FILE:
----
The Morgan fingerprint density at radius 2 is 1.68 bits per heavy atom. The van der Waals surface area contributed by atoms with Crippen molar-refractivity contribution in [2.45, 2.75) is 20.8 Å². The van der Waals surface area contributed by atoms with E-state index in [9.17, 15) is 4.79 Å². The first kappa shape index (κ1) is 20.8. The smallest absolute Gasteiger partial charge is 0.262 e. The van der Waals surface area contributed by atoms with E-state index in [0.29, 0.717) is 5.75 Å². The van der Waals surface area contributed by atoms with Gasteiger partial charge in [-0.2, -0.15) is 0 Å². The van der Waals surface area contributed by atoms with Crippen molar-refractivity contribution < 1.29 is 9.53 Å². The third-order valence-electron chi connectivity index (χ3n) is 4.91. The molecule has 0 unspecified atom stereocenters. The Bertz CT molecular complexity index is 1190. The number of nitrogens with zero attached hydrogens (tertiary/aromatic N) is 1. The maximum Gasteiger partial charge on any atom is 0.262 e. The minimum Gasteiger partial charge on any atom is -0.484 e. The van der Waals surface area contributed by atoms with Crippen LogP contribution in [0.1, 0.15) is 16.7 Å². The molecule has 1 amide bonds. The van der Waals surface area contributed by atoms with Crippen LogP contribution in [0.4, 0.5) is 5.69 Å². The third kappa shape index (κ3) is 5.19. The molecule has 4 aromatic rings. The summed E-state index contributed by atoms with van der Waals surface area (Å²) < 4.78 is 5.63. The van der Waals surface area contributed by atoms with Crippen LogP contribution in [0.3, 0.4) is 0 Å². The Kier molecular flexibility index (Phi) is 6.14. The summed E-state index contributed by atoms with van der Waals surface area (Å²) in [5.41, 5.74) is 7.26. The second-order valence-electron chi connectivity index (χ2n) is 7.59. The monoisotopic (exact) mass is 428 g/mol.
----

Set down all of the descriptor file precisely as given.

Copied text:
The Morgan fingerprint density at radius 2 is 1.68 bits per heavy atom. The van der Waals surface area contributed by atoms with Crippen molar-refractivity contribution in [2.45, 2.75) is 20.8 Å². The van der Waals surface area contributed by atoms with E-state index in [9.17, 15) is 4.79 Å². The first kappa shape index (κ1) is 20.8. The smallest absolute Gasteiger partial charge is 0.262 e. The van der Waals surface area contributed by atoms with E-state index in [0.29, 0.717) is 5.75 Å². The van der Waals surface area contributed by atoms with Gasteiger partial charge in [-0.2, -0.15) is 0 Å². The van der Waals surface area contributed by atoms with Crippen molar-refractivity contribution < 1.29 is 9.53 Å². The third-order valence-electron chi connectivity index (χ3n) is 4.91. The molecule has 0 unspecified atom stereocenters. The Bertz CT molecular complexity index is 1190. The number of nitrogens with zero attached hydrogens (tertiary/aromatic N) is 1. The maximum Gasteiger partial charge on any atom is 0.262 e. The minimum Gasteiger partial charge on any atom is -0.484 e. The van der Waals surface area contributed by atoms with Crippen LogP contribution in [0.1, 0.15) is 16.7 Å². The molecule has 1 amide bonds. The van der Waals surface area contributed by atoms with Crippen LogP contribution in [0.4, 0.5) is 5.69 Å². The third kappa shape index (κ3) is 5.19. The molecule has 4 aromatic rings. The summed E-state index contributed by atoms with van der Waals surface area (Å²) < 4.78 is 5.63. The van der Waals surface area contributed by atoms with Crippen LogP contribution in [0.3, 0.4) is 0 Å². The Kier molecular flexibility index (Phi) is 6.14. The summed E-state index contributed by atoms with van der Waals surface area (Å²) in [5.41, 5.74) is 7.26. The second-order valence-electron chi connectivity index (χ2n) is 7.59. The monoisotopic (exact) mass is 428 g/mol.